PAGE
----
No European Mars mission this year, due to war in Ukraine
Paris — Because of the Russian invasion of Ukraine, Europe will no longer be attempting this year to send its first rover to Mars, which was to have probed whether the planet ever hosted life.
And if cooperation on the mission with Roscosmos, Russia’s state space corporation, cannot be resumed, then it's likely to be 2026 or 2028 before the ExoMars rover is blasted off toward the red planet, the European Space Agency said Thursday.
Previous plans to launch the probe with Russia this September are now “practically impossible but also politically impossible," said the agency's director, Dr Josef Aschbacher.
“This year, the launch is gone."
The ESA had previously said that the mission was “very unlikely" because of Russia's war against Ukraine. The decision to suspend cooperation with Roscosmos was taken by ESA’s ruling council, at a meeting this week in Paris.
“We deeply deplore the human casualties and tragic consequences of the aggression towards Ukraine,” an ESA statement said. “While recognizing the impact on scientific exploration of space, ESA is fully aligned with the sanctions imposed on Russia by its member states.”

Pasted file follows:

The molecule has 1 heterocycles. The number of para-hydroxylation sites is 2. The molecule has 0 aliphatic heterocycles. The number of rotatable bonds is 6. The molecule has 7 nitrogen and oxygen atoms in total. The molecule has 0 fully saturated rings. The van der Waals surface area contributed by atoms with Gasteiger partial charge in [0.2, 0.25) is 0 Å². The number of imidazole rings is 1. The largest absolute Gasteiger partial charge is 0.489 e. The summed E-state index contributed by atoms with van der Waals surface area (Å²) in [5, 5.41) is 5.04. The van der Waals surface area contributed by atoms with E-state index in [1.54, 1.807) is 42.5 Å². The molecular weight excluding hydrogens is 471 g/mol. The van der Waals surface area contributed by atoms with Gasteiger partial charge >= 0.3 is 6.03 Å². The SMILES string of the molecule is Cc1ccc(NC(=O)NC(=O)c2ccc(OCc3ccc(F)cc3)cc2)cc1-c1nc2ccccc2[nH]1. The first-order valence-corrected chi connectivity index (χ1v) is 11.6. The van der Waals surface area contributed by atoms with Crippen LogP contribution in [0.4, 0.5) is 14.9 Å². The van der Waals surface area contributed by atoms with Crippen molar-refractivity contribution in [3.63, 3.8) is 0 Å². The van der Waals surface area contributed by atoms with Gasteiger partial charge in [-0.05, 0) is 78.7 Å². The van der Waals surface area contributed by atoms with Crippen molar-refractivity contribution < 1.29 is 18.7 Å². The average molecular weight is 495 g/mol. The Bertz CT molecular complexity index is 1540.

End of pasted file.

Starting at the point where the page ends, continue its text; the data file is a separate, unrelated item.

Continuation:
Because of their respective orbits around the Sun, Mars is only readily reachable from Earth every two years. The earliest next launch window would be 2024. But if sanctions on Russia haven't been lifted by then, enabling cooperation with Roscosmos to resume, then that window could be missed, too.
Unpicking Russia's imprints on the rover mission and replacing Russian components with parts from elsewhere will take time. The rover itself, named Rosalind Franklin and equipped with a drill, is European but has some Russian components.
Its landing platform, Kazachok, is Russian, but has some European instruments, too.
The rover is intended to be the first to search for signs of life at depths up to two meters (6 feet) below the Martian surface, where they could be well preserved, if they exist.
The ExoMars mission has already been pushed back from 2020, because of the coronavirus pandemic and the need for more tests on the spacecraft.
The mission was to have blasted off on a Russian Proton-M rocket from the Baikonur launch site in Kazakhstan in September, and had been scheduled to land on the red planet some nine months later.
Already on Mars are NASA’s Perseverance rover, which landed in Feb. 2021, and China’s first Mars rover, Zhurong, named after the Chinese god of fire.